World TB Day 2013: 5 Things You Didn't Know About Tuberculosis

PHOTO: Doctors talk with patients at Pham Ngoc Thach hospital, which is a partner of Global Fund to fight tuberculosis, on Oct. 11, 2011.
Chau Doan/LightRocket via Getty Images

It's the cause of death for nearly 1.5 million people each year mostly in developing countries. Tuberculosis (TB) is a lung disease that is caused by bacteria. The symptoms include fever, bloody cough and fatigue. World Tuberculosis Day is observed March 24 to "raise awareness about the burden of tuberculosis (TB) worldwide and the status of TB prevention and control efforts," according to the World Health Organization. Here are five things you didn't know about tuberculosis.

FULL COVERAGE: Tuberculosis

Tuberculosis Is Caused by Bacteria and Spread Through the Air

According to the World Health Organization, "when people with lung TB cough, sneeze or spit, they propel the TB germs into the air. A person needs to inhale only a few of these germs to become infected."

The symptoms include fever, bloody cough and fatigue.

FULL COVERAGE: Tuberculosis

PHOTO: A refugee woman holds a x-ray diagnosing her with tuberculosis in the Ifo refugee camp which makes up part of the giant Dadaab refugee settlement on July 20, 2011 in Dadaab, Kenya.
Oli Scarff/Getty Images
Tuberculosis Is Growing More Resistant to Treatment Worldwide

Tuberculosis is growing more resistant to treatment worldwide, according to a study released in August 2012 in the journal The Lancet, a finding that suggests the potentially fatal disease is becoming more difficult and costly to treat.

Although it is curable, the treatment regimen requires patients dutifully to take multiple antibiotics daily for several months, and if there are any deviations from protocol or incomplete courses, drug resistance develops easily.

The WHO estimates that about 5 percent of the cases of this disease are multidrug-resistant tuberculosis, or MDR-TB. In other words, they are caused by bacteria that have developed resistance to two of the first-line tuberculosis drugs, isoniazid and rifampicin.

Worse, as additional antibiotics are being thrown at the disease, forms that are even more resistant have begun to emerge. First reported in 2006, cases of extensively drug-resistant tuberculosis (XDR-TB) are resistant to drugs called fluoroquinolones, as well as to one of the three available intravenous drugs. While MDR-TB is difficult and costly to treat, XDR-TB is even harder.

PHOTO: A counselor watches as a tuberculosis (TB) patient takes her medication at an operation ASHA ('hope' in Hindi) treatment center on June 2, 2011, in New Delhi, India.
Andrew Caballero-Reynolds/Getty Images
Tuberculosis Is Global Threat

Tuberculosis kills at least 1.34 million people each year worldwide. And now the disease, once curable with antibiotics, is becoming resistant to multiple drugs.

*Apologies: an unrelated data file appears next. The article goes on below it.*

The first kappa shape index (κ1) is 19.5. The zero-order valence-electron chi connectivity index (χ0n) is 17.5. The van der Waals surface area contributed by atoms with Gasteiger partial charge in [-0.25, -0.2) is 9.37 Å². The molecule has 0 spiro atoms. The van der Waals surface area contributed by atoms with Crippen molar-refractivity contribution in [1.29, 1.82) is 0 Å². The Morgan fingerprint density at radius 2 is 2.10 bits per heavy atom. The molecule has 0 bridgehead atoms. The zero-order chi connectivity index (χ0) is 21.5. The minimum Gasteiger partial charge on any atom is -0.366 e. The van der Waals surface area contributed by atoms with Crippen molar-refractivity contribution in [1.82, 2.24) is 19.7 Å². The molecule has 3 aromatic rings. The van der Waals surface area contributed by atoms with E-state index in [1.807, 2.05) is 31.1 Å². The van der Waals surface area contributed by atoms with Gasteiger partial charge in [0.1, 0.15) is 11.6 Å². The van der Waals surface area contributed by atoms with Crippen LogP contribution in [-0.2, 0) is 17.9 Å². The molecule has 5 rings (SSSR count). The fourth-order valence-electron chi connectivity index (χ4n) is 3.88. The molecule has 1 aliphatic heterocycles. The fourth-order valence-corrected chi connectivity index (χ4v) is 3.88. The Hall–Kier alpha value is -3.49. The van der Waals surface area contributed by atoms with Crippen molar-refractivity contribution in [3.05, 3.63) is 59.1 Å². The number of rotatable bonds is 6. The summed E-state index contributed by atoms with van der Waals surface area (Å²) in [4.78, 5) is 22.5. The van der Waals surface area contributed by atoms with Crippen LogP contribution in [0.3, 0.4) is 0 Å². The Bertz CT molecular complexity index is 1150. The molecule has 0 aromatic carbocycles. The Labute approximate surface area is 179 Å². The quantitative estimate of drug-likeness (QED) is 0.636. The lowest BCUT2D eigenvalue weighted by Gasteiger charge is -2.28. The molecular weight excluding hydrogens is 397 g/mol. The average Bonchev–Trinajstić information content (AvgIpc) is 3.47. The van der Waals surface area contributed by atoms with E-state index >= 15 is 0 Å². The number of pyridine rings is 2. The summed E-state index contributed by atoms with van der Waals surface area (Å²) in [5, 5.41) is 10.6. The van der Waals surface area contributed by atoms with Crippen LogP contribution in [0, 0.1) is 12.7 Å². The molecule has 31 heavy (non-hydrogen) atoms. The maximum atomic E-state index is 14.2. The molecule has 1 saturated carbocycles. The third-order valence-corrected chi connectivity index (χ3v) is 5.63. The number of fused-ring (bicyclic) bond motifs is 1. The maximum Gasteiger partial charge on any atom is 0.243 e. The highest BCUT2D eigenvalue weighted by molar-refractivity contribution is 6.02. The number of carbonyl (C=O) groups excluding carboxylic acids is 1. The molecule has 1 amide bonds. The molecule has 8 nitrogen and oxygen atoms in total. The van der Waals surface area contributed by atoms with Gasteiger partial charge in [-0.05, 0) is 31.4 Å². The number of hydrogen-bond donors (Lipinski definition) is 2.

Although most cases of multidrug-resistant TB are in developing countries, there were 92 U.S. cases reported in 2011, according to WHO data.

PHOTO: The Tuberculosis Drug Sucsceptibility room at Pham Ngoc Thach hospital on Oct. 11, 2011.
Chau Doan/LightRocket via Getty Images
People With Weak Immune Systems Are More Susceptible to Getting TB

People with weak immune systems or those who have HIV are at greater risk in contracting TB. It is the leading killer of people with HIV, according to WHO.

Also, smoking and tobacco use increases the risk of TB. According to WHO, more than 20 percent of TB cases globally are attributable to smoking.

FULL COVERAGE: Tuberculosis

PHOTO: Serious case tubercular patients of the penal colony in the Ukrainian village of Zhdanovka, Donetsk region, sleep in a ward on July 9, 2010.
Alexander Khudoteply/AFP/Getty Images
Drug-Resistant TB Could Bring Back Sanatoria

Like other superbugs, antibiotic-resistant tuberculosis does not succumb to typical treatments. And, left untreated, infected patients can readily pass the sinister strain of bacteria onto family members and others in their communities.

Drug-resistant tuberculosis is not a public health problem in the United States, thanks in part to the strict supervision of at-home tuberculosis treatment.

But in regions of the world increasingly burdened by drug-resistant tuberculosis, the idea of sanatoria might be worth revisiting.

Before the advent of antibiotics, people with infectious diseases like tuberculosis were sent to sanatoria, secluded hospitals that healed through good food, fresh air and sunlight. The isolated buildings also quarantined infected patients, thwarting the spread of contagious and dangerous diseases.

In the '60s, rifampicin removed the need for sprawling sanatoria, some of which, like the Sondalo Tuberculosis Hospital in Italy, housed several thousand patients. But the recent emergence of new, antibiotic-resistant strains of the disease-causing bacteria in South Africa has prompted a call for the return of sanitoria.

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